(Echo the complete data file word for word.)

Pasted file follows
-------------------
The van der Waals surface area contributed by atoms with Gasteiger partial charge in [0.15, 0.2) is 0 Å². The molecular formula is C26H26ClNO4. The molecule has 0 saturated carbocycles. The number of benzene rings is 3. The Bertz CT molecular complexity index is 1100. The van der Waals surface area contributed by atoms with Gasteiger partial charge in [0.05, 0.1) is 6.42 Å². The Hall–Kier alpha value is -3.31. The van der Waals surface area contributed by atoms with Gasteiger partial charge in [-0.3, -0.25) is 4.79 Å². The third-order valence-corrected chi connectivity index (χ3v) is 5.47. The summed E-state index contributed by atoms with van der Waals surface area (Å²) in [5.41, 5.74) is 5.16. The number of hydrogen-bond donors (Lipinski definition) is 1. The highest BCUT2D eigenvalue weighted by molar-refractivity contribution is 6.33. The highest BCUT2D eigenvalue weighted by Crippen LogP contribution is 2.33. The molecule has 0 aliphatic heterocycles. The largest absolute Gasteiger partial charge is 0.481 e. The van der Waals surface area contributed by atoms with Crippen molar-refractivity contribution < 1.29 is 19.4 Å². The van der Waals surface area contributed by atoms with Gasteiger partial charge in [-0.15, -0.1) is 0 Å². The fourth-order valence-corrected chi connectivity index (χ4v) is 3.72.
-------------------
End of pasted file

The van der Waals surface area contributed by atoms with Gasteiger partial charge in [0.15, 0.2) is 0 Å². The molecular formula is C26H26ClNO4. The molecule has 0 saturated carbocycles. The number of benzene rings is 3. The Bertz CT molecular complexity index is 1100. The van der Waals surface area contributed by atoms with Gasteiger partial charge in [0.05, 0.1) is 6.42 Å². The Hall–Kier alpha value is -3.31. The van der Waals surface area contributed by atoms with Gasteiger partial charge in [-0.3, -0.25) is 4.79 Å². The third-order valence-corrected chi connectivity index (χ3v) is 5.47. The summed E-state index contributed by atoms with van der Waals surface area (Å²) in [5.41, 5.74) is 5.16. The number of hydrogen-bond donors (Lipinski definition) is 1. The highest BCUT2D eigenvalue weighted by molar-refractivity contribution is 6.33. The highest BCUT2D eigenvalue weighted by Crippen LogP contribution is 2.33. The molecule has 0 aliphatic heterocycles. The largest absolute Gasteiger partial charge is 0.481 e. The van der Waals surface area contributed by atoms with Crippen molar-refractivity contribution < 1.29 is 19.4 Å². The van der Waals surface area contributed by atoms with Gasteiger partial charge in [-0.15, -0.1) is 0 Å². The fourth-order valence-corrected chi connectivity index (χ4v) is 3.72.